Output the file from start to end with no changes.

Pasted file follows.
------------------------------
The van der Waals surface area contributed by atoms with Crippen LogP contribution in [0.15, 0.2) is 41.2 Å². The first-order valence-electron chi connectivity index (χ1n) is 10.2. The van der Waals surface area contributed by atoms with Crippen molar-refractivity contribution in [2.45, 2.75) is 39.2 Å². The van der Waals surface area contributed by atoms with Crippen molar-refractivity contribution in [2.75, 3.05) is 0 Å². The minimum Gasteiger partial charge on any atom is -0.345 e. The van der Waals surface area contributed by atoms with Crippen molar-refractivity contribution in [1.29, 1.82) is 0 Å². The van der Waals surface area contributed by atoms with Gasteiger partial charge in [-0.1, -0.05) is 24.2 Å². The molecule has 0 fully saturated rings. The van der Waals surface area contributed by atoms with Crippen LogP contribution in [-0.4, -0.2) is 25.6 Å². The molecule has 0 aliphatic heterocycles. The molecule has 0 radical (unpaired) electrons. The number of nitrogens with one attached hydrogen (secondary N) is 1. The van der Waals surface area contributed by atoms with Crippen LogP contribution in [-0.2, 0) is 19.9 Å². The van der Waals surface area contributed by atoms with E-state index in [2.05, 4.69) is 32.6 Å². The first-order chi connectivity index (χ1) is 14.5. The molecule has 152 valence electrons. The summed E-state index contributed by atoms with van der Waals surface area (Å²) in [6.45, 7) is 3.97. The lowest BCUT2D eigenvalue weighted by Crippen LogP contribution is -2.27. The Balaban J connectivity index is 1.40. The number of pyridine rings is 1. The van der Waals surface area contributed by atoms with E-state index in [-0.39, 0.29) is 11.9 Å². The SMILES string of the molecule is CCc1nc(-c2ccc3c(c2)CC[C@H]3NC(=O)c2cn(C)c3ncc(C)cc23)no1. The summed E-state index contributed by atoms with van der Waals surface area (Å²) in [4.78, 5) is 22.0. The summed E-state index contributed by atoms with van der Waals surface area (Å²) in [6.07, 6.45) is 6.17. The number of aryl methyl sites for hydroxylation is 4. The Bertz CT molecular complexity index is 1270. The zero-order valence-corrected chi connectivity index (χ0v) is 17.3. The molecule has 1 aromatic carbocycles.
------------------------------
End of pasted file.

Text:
The van der Waals surface area contributed by atoms with Crippen LogP contribution in [0.15, 0.2) is 41.2 Å². The first-order valence-electron chi connectivity index (χ1n) is 10.2. The van der Waals surface area contributed by atoms with Crippen molar-refractivity contribution in [2.45, 2.75) is 39.2 Å². The van der Waals surface area contributed by atoms with Crippen molar-refractivity contribution in [2.75, 3.05) is 0 Å². The minimum Gasteiger partial charge on any atom is -0.345 e. The van der Waals surface area contributed by atoms with Crippen molar-refractivity contribution in [1.29, 1.82) is 0 Å². The van der Waals surface area contributed by atoms with Gasteiger partial charge in [-0.1, -0.05) is 24.2 Å². The molecule has 0 fully saturated rings. The van der Waals surface area contributed by atoms with Crippen LogP contribution in [-0.4, -0.2) is 25.6 Å². The molecule has 0 aliphatic heterocycles. The molecule has 0 radical (unpaired) electrons. The number of nitrogens with one attached hydrogen (secondary N) is 1. The van der Waals surface area contributed by atoms with Crippen LogP contribution in [-0.2, 0) is 19.9 Å². The van der Waals surface area contributed by atoms with E-state index in [2.05, 4.69) is 32.6 Å². The first-order chi connectivity index (χ1) is 14.5. The molecule has 152 valence electrons. The summed E-state index contributed by atoms with van der Waals surface area (Å²) in [6.45, 7) is 3.97. The lowest BCUT2D eigenvalue weighted by Crippen LogP contribution is -2.27. The Balaban J connectivity index is 1.40. The number of pyridine rings is 1. The van der Waals surface area contributed by atoms with E-state index in [-0.39, 0.29) is 11.9 Å². The SMILES string of the molecule is CCc1nc(-c2ccc3c(c2)CC[C@H]3NC(=O)c2cn(C)c3ncc(C)cc23)no1. The summed E-state index contributed by atoms with van der Waals surface area (Å²) in [4.78, 5) is 22.0. The summed E-state index contributed by atoms with van der Waals surface area (Å²) in [6.07, 6.45) is 6.17. The number of aryl methyl sites for hydroxylation is 4. The Bertz CT molecular complexity index is 1270. The zero-order valence-corrected chi connectivity index (χ0v) is 17.3. The molecule has 1 aromatic carbocycles.